The acoustic startle response in young and aging C57BL/6J and CBA/J mice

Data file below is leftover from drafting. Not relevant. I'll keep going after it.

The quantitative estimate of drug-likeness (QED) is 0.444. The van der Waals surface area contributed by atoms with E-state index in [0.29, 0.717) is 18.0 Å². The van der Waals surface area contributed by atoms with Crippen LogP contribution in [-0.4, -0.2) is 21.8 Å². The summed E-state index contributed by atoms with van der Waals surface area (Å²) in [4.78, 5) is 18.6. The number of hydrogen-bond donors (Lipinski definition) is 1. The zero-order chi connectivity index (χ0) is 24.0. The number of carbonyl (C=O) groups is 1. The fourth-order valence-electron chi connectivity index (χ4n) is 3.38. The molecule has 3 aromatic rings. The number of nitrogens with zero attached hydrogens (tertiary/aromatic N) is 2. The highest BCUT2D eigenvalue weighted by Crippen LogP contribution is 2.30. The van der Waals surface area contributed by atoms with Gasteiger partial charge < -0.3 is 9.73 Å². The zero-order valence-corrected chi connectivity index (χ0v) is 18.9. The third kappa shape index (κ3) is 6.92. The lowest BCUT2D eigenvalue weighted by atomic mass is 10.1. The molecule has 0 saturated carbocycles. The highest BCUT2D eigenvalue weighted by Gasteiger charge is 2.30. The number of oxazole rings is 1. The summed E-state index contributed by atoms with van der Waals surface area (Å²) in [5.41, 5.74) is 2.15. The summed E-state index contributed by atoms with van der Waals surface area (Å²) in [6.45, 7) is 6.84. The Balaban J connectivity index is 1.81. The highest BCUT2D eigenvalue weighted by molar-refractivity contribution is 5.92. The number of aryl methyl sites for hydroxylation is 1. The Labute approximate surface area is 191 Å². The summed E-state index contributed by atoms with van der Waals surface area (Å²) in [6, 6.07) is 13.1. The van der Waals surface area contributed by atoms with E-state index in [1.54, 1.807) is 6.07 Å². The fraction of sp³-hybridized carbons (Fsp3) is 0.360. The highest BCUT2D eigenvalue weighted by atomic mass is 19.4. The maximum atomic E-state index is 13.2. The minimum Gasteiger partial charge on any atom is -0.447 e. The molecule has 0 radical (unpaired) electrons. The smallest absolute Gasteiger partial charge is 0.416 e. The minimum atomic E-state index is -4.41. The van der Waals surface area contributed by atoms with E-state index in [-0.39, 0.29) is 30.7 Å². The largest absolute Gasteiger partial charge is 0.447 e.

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C57BL/6J mice demonstrate progressive age-related hearing loss during the first year of life, while CBA/J mice lose little sensitivity through 18 months of age. The acoustic startle response (ASR) was measured in these strains to determine behavioral correlates of aging with and without presbycusis. The stimuli were tone pips (10 msec duration, 1 msec rise/fall) with frequencies of 4, 8, 12, 16, and 24 kHz at intensities of 70, 80, 90, and 100 dB SPL. ASR "thresholds” (the minimum SPL required to elicit ASRs more than 50% of the time) increased with age, and startle amplitudes became smaller in both strains. However, the changes in these startle parameters were much more pronounced in C57s, with middle to high frequencies (12-24 kHz) severely affected. The startle latencies (analyzed as a function of ASR "threshold") increased with age in C57s, but did not change in CBAs. The CBA data indicate that aging per se has little effect on ASR parameters; the C57 data show that hearing loss is a cogent factor. However, ASR parameters of C57 mice are altered to a greater extent than expected, based on the elevations of absolute sensory thresholds, particularly for middle frequencies (12-16 kHz). Both peripheral and central mechanisms are proposed to account for discrepancy.